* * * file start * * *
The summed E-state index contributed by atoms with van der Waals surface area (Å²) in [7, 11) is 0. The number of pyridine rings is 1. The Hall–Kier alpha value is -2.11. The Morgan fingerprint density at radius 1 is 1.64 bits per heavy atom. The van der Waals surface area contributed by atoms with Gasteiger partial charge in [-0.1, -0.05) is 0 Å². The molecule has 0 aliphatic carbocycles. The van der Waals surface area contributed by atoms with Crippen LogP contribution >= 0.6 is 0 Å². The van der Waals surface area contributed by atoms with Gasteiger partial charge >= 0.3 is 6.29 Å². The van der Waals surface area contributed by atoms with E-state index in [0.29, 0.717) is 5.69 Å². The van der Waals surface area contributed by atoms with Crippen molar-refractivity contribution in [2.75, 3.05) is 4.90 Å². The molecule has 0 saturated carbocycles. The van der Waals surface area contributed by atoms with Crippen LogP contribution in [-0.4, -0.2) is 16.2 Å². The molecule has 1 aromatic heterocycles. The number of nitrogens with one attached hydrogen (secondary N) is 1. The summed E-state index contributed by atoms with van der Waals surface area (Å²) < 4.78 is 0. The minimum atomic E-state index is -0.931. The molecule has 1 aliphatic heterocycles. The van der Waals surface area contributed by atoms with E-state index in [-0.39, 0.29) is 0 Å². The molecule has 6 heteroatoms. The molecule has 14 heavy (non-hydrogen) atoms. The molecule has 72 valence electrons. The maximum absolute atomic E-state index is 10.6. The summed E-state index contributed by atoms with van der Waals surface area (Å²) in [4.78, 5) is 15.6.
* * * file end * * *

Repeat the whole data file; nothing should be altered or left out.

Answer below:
The summed E-state index contributed by atoms with van der Waals surface area (Å²) in [7, 11) is 0. The number of pyridine rings is 1. The Hall–Kier alpha value is -2.11. The Morgan fingerprint density at radius 1 is 1.64 bits per heavy atom. The van der Waals surface area contributed by atoms with Gasteiger partial charge in [-0.1, -0.05) is 0 Å². The molecule has 0 aliphatic carbocycles. The van der Waals surface area contributed by atoms with Crippen LogP contribution >= 0.6 is 0 Å². The van der Waals surface area contributed by atoms with Gasteiger partial charge >= 0.3 is 6.29 Å². The van der Waals surface area contributed by atoms with E-state index in [0.29, 0.717) is 5.69 Å². The van der Waals surface area contributed by atoms with Crippen molar-refractivity contribution in [2.75, 3.05) is 4.90 Å². The molecule has 0 saturated carbocycles. The van der Waals surface area contributed by atoms with Crippen LogP contribution in [-0.4, -0.2) is 16.2 Å². The molecule has 1 aromatic heterocycles. The number of nitrogens with one attached hydrogen (secondary N) is 1. The summed E-state index contributed by atoms with van der Waals surface area (Å²) < 4.78 is 0. The minimum atomic E-state index is -0.931. The molecule has 1 aliphatic heterocycles. The van der Waals surface area contributed by atoms with E-state index in [-0.39, 0.29) is 0 Å². The molecule has 6 heteroatoms. The molecule has 14 heavy (non-hydrogen) atoms. The molecule has 72 valence electrons. The maximum absolute atomic E-state index is 10.6. The summed E-state index contributed by atoms with van der Waals surface area (Å²) in [4.78, 5) is 15.6.